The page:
* I generally write using the pronouns he/him when referring to narcissists, but females are just as likely to be narcissists or exhibit narcissistic traits. So please don't think just because article uses the word him or he that it could not be a woman in that same role.
While it may not always happen in the same way, abusive relationships often follow a certain cycle, one that is repeated throughout each instance of abuse.
Abuse does not look the same in every relationship, and even within the same relationship, these abusive behaviors can change from time to time.
In some instances, the abuse may disappear before reappearing again, making it even more confusing and painful.
This article is going to discuss the cycle that abusive relationships tend to follow.
However, it is important to note that not all abusive relationships follow this particular cycle, and while it has been useful as a reference for mental health professionals, it is not meant to account for all instances of abuse.
The 4 Cycles Of Abuse
The 4 cycles of abuse were first documented by Lenore E. Walker, a psychologist in the 1970s.
He discovered the 4 stages of the cycle of abuse by carrying out interviews with women who had experienced domestic violence and abuse.
In these interviews, he was able to identify some recurring patterns such as tension building, incidents of violence, reconciliation, and calm.
As mentioned above, these stages do not appear the same for everyone. They also may not happen in the same order, and some stages may not happen at all.
The tension-building stage is normally the first stage in the 4 cycles of abuse.
It normally involves the abuser displaying tense behaviors and signs of abuse, but not actually doing anything to physically or emotionally hurt their victim.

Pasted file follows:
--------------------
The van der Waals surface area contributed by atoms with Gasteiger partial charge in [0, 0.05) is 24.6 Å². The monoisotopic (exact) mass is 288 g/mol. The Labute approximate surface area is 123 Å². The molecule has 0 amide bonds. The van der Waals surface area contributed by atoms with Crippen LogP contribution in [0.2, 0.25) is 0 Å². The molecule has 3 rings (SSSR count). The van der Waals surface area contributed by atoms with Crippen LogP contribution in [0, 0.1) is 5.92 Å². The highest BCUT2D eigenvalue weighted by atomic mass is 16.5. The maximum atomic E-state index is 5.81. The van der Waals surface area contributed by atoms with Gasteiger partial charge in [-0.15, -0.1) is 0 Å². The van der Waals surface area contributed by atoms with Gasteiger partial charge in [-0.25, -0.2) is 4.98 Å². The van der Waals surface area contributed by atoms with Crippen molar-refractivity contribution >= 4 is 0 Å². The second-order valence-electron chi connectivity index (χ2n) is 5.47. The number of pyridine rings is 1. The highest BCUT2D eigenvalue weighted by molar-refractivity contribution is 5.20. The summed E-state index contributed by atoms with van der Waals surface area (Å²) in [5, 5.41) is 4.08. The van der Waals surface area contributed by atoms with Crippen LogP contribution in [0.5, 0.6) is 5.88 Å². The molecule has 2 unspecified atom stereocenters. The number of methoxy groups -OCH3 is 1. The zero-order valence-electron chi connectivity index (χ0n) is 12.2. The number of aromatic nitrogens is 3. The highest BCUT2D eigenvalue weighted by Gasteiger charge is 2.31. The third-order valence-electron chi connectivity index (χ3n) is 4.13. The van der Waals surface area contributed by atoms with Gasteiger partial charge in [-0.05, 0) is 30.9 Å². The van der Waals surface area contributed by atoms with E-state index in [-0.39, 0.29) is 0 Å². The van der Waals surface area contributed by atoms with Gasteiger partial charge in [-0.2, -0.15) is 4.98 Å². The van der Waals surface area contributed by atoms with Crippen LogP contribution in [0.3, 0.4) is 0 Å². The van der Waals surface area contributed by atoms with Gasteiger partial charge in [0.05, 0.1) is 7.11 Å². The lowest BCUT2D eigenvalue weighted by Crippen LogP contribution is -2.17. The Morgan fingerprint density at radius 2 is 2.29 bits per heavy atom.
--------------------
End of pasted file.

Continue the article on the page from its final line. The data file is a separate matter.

These behaviors are normally caused by external stressors, such as financial issues, work problems, health challenges, etc.
The behaviors displayed during this phase can be things such as impatience, irritability, emotional outbursts, and shortness of temper.
They may come about as a result of a loss of control, so they turn to the relationship in order to try and feel more in control of their life.
These behaviors are likely to make the victim feel anxious like they are walking on eggshells around their partner.
The Incident Of Abuse
This next stage is when the abuser finally releases their tension, resulting in an incident of abuse.
The kind of abuse experienced will differ from relationship to relationship, but it could include physical violence, sexual violence, intimidation, threats, breaking objects at home, name-calling/insults, shaming, and manipulation.
In some cases, this stage may escalate in each cycle. For example, perhaps the abuser intimidates and threatens their victim during the first cycle, before physically assaulting them in the next one.
After the incident of abuse has happened, the tension will start to fade. During this phase, the abuser will start to attempt to make amends for their actions.
They may appear to be genuinely sorry for their actions, and will likely try to shower their partner with affection and gifts and make promises that it will never happen again.
During this time, the victim is likely to believe that their abuser is sorry, and won’t hurt them again, therefore, resulting in them giving them another chance.
Some abusers are very good at making their partners believe they are sorry for their actions during this phase.
The calm phase is when no abuse happens. The abuser may continue to be attentive and affectionate, appearing sorry for their actions.
However, there is likely to be a shift towards them excusing their actions. They may apologize for the abuse, while blaming others for their actions, and in some cases, they may blame their victims.